So while walking around school today I found a neat little piece of hardware thrown in the trash. After a quick overlook, I noticed that the display was one of those 32 segment kinds (like a speak and spell). So I took it apart and starting running some basic test and looking up things on Google. Unfortunately I am stuck now and am not sure how to continue.

The IC that controls the display has 40-pins and it too old to get hits on Google. To interface with the display, there are 8 pins. Two are for Voltage, and two run to Ground. Using an oscilloscope, I found square waves on two other pins as well. Don't really know what the last 2 pins do. Using a simple circuit for adjustable voltage on my Arduino, I was able to get the display to light up, but that is it.

So my question is, How can I get this display to play nice with my Arduino?. Do I need some other diagnostic tool? Or is it near impossible to do?

The display I found

  • \$\begingroup\$ What's the part number of the 40 pin chip ? \$\endgroup\$ Commented Jul 5, 2012 at 22:38
  • \$\begingroup\$ The chip has on it "I0957P-50 A8203-I5 MEXICO 9042 85302-3" \$\endgroup\$ Commented Jul 5, 2012 at 22:41
  • \$\begingroup\$ My guess would be that the other two pins are clock and data, for clocking in the image. Perhaps it's similar to this TI part: SN65518 \$\endgroup\$ Commented Jul 5, 2012 at 22:48
  • \$\begingroup\$ I applaud you for recycling electronic parts. Wander around your neighborhood on trash day and you'll find all kinds of electronics from which you can get a wealth of parts. \$\endgroup\$
    – rdivilbiss
    Commented Jul 6, 2012 at 16:39

1 Answer 1


This looks like a 16-character 14-segment plus decimel point and comma (16 segments total) multiplexed vacuum fluorescent display. There appears to be a high voltage anode supply located in the lower left corner (orange transformer coil and nearby circuitry). With only eight wires entering the board at J12, there must be some other part(s) we don't see that perform the multiplex function to accept segment data and clock it into serial shift registers that drive individual display segments. I have included a link below to one such integrated circuit. Note these were available in very small surface mount packages and its presence may not be immediately obvious. The multiplexing circuit is typically one line for each character and one line for each segment or a total of 32 lines. That also happens to be the number of lines that appear to connect the display to the circuit board.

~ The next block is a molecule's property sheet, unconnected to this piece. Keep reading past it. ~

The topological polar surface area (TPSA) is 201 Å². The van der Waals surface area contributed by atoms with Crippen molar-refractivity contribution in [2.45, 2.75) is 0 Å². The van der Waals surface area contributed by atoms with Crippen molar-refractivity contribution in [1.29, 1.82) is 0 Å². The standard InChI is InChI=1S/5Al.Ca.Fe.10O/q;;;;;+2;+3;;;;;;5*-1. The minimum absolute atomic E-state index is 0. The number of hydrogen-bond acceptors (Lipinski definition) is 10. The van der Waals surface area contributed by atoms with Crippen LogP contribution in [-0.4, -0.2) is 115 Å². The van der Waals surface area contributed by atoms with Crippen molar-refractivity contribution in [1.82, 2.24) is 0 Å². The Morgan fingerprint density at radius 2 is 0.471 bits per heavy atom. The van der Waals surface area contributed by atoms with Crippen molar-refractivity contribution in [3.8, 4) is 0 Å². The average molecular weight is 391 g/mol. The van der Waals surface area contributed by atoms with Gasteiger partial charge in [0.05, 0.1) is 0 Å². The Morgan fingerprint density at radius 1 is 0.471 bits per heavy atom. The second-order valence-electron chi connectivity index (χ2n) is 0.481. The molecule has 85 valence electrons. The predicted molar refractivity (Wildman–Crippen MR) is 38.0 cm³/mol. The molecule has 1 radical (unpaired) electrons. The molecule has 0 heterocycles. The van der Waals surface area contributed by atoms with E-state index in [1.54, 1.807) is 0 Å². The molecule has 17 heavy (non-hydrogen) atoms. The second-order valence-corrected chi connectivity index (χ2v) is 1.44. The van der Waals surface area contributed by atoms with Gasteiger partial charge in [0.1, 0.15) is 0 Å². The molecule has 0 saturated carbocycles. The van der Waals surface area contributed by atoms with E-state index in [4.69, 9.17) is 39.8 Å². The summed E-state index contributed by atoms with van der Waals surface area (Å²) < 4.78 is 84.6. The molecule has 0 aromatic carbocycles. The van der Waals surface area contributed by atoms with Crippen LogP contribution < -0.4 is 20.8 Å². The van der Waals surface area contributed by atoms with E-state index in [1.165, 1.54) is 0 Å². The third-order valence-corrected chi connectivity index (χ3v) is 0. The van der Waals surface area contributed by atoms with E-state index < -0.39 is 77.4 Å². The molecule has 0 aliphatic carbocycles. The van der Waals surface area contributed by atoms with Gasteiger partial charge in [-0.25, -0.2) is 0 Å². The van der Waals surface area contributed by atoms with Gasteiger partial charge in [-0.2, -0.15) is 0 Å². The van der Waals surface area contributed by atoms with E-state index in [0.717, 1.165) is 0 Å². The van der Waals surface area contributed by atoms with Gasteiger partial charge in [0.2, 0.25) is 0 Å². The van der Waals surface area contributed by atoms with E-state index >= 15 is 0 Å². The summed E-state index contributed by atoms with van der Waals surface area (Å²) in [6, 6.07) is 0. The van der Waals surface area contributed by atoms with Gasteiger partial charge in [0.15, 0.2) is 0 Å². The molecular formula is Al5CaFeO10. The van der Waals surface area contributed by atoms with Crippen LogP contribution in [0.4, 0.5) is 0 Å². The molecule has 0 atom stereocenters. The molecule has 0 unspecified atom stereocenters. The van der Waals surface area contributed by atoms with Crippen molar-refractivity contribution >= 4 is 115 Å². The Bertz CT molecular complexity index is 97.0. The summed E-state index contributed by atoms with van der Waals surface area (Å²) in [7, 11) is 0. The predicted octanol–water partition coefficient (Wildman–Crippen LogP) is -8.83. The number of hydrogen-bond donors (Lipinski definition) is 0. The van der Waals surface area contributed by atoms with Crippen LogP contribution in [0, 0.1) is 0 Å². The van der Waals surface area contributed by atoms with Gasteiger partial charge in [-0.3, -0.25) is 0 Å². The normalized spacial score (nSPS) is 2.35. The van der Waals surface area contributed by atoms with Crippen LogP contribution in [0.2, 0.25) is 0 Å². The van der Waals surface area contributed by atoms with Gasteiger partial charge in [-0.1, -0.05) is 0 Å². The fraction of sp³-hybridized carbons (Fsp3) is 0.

At a minimum, to interface with the display driver, there should be a clock line, a data/command line, a reset line, power and ground. Those signals are probably to be found on the eight wires connected to your board. The multiplexing driver integrated circuit is probably mounted under the vacuum fluorescent display. You will need to figure out the serial data format (ASCII, EBCDIC, Klingon, or whatever), the clocking speed, and how to generate the serial data and the clock with your Arduino. The most significant bit of an 8-bit data stream typically signifies whether the next seven bits are to be interpreted as a command or data. I would start sending 7-bit ASCII streams with no parity to see how the display responds. Also read through the command descriptions on the datasheet to see if there is any sort of setup required before characters can be stored and/or displayed. There is a 16 page PDF data sheet on the OKI Semiconductor MSC1937-01 display driver that you can download from http://www.datasheetarchive.com/14%20segment%20display-datasheet.html# that may be of some help. It is near the bottom of that web page.

  • 2
    \$\begingroup\$ What, are you saying Klingon and EBCDIC are two different encodings? \$\endgroup\$
    – user
    Commented Jul 6, 2012 at 9:04

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